On Thursday, my five-year old son, Andrew had his first (and hopefully his last) surgery. He’s been suffering from sleep apnea, as well as from constant upper respiratory infections. Like me, he just can’t seem to shake a cold. It’s no surprise that my sniffles need antibiotics immediately, given that my immune system is so purposefully beaten down from the various treatments I get for my sarcoidosis. But Andrew, who is otherwise healthy, should be able to overcome a bug without antibiotics. It turns out that both problems–the sleep disturbances and the persistent sickness–stemmed from his tonsils and adenoids. The ENT doctor we consulted in Missoula was adamant that Andrew needed them removed–sooner, rather than later.
So at 6:30 in the morning, we arrived at the surgery center in Missoula. It was odd for once not to be the patient. I wasn’t the one slipping on a hospital gown, being quizzed when was the last time I ate or drank, being given a sedative to relax me, or being told I would have an IV. For once, I wasn’t the one who slept under the hard shell of anesthesia while family waited in a sterile lobby, made even more institutional by its small attempts to seem homey. For once, I wasn’t the one who jolted awake after the operation, with a thick taste of plastic and chemicals in my lungs from tubes and anesthesia. For once, I wasn’t the one who came to consciousness in post-surgical pain, confused where I was. I wish it were me. I would have given anything to have that surgery instead of Andrew. I spent the forty-five minutes of his operation feeling like I would vomit from anxiety. I prayed for nothing bad–or even remotely unpleasant–to happen to my son. I felt powerless. Because I was powerless.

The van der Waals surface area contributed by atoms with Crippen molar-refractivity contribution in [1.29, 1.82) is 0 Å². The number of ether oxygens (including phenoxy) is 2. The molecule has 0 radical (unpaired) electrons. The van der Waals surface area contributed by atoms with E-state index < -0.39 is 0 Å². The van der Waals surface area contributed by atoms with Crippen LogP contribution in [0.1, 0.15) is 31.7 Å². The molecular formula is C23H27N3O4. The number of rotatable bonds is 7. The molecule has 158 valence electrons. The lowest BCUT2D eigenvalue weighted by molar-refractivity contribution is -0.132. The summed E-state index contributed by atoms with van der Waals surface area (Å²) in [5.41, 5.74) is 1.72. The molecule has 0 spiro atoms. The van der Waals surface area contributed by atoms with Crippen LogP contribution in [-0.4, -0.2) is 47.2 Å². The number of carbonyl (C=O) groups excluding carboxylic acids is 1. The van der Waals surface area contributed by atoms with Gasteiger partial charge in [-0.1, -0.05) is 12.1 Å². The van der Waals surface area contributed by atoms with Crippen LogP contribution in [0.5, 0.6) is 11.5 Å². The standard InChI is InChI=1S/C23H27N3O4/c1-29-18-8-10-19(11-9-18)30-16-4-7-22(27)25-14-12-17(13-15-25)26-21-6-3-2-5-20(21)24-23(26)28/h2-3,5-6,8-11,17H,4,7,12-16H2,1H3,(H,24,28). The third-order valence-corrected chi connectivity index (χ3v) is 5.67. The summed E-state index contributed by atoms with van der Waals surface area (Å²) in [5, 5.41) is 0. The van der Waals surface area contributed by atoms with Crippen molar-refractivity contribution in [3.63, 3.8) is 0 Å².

When Andrew first came out of surgery, he was sobbing from pain, disoriented, and thrashing. The nurses settled him into my arms. I could smell the blood in his mouth and that awful odor of anesthesia coming up from his lungs along with his cries. Together, Jay and I calmed him. The surgical center had a kids’ room for recovery, where Andrew got to pick a movie to watch. Rather than see something new, he chose “Cars,” an animated film about a racing car who learns to love others, that he has watched at least twenty times before. But seeing the familiar scenes of Lightning McQueen and hearing Jay and I patter on about how brave and wonderful he was being calmed him. He sipped ice water, ate three popsicles, and told us, “Having my tonsils taken out is a lot less fun than I imagined.”
Jay and I weren’t lying to him. Andrew has indeed been brave and wonderful. He deals remarkably well with pain. In fact, the liquid pain killers taste so vile that he usually chooses to eschew them. We’re fine with that, as long as he keeps hydrated. As far as surgeries go, this one was pretty darn smooth. (I’m knocking on my desk right now so I won’t jinx the next week of recovery.) The doctor and the nurses were used to having kids in for tonsillectomies. They spoke to Andrew at his level, were honest with him about what would happen (without sounding dire or threatening), and made sure to listen to his questions and account for his needs. During the surgery, the doctor discovered that his adenoids were infected and filled with pus–and this is when Andrew felt healthy–and said that Andrew’s tonsils were so large that they were indeed impeding his airway at night.
I have taken pride in being healthy enough now (during an “off” chemo week) to care for my son. I am relieved the surgery is done and that it seems as though the upheaval and anxiety it caused in Andrew’s life are worthwhile. But I have lain awake most nights next to my son, watching his chest rise and fall, and catching his small hand with every twitch in his sleep. This is what it is like to be the caregiver–not the patient. I suppose this is the pain that Jay and my parents and Andrew experience with every surgery I undergo. This terrible helplessness, this all-consuming worry, this sense of needing to do something to help my child (which usually results in me rearranging the blankets and his pillows and adding fresh ice to his water glass every five minutes) is new for me. I prefer the other side–being the patient–instead of feeling my love for Andrew rise like a tsunami in my throat and realize that this love alone cannot protect him from germs and knives. But it is all that I have to offer. So I let it flow out of me and hope it covers him like a blanket.